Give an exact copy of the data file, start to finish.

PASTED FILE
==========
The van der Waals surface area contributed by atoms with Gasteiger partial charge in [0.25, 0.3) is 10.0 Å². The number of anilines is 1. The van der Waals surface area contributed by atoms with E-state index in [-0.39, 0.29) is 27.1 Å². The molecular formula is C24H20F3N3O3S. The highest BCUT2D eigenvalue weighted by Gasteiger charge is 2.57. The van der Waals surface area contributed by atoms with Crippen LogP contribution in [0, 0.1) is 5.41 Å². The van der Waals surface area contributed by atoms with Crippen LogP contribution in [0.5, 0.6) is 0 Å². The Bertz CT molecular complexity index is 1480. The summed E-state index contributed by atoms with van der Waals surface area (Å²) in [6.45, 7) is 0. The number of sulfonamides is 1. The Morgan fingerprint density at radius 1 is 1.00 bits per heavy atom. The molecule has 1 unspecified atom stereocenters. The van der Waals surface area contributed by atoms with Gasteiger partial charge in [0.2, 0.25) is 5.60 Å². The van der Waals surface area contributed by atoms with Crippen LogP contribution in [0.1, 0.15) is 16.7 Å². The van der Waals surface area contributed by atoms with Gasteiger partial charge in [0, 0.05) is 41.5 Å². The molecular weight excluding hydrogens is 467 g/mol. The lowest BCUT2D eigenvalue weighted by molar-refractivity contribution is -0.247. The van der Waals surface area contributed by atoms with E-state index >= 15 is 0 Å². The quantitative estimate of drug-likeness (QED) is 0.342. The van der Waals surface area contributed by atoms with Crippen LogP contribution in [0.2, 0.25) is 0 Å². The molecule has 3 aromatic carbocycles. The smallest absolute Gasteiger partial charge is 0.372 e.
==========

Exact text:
The van der Waals surface area contributed by atoms with Gasteiger partial charge in [0.25, 0.3) is 10.0 Å². The number of anilines is 1. The van der Waals surface area contributed by atoms with E-state index in [-0.39, 0.29) is 27.1 Å². The molecular formula is C24H20F3N3O3S. The highest BCUT2D eigenvalue weighted by Gasteiger charge is 2.57. The van der Waals surface area contributed by atoms with Crippen LogP contribution in [0, 0.1) is 5.41 Å². The van der Waals surface area contributed by atoms with Crippen LogP contribution in [0.5, 0.6) is 0 Å². The Bertz CT molecular complexity index is 1480. The summed E-state index contributed by atoms with van der Waals surface area (Å²) in [6.45, 7) is 0. The number of sulfonamides is 1. The Morgan fingerprint density at radius 1 is 1.00 bits per heavy atom. The molecule has 1 unspecified atom stereocenters. The van der Waals surface area contributed by atoms with Gasteiger partial charge in [0.2, 0.25) is 5.60 Å². The van der Waals surface area contributed by atoms with Crippen LogP contribution in [0.1, 0.15) is 16.7 Å². The van der Waals surface area contributed by atoms with Gasteiger partial charge in [0, 0.05) is 41.5 Å². The molecular weight excluding hydrogens is 467 g/mol. The lowest BCUT2D eigenvalue weighted by molar-refractivity contribution is -0.247. The van der Waals surface area contributed by atoms with E-state index >= 15 is 0 Å². The quantitative estimate of drug-likeness (QED) is 0.342. The van der Waals surface area contributed by atoms with Crippen LogP contribution in [0.2, 0.25) is 0 Å². The molecule has 3 aromatic carbocycles. The smallest absolute Gasteiger partial charge is 0.372 e.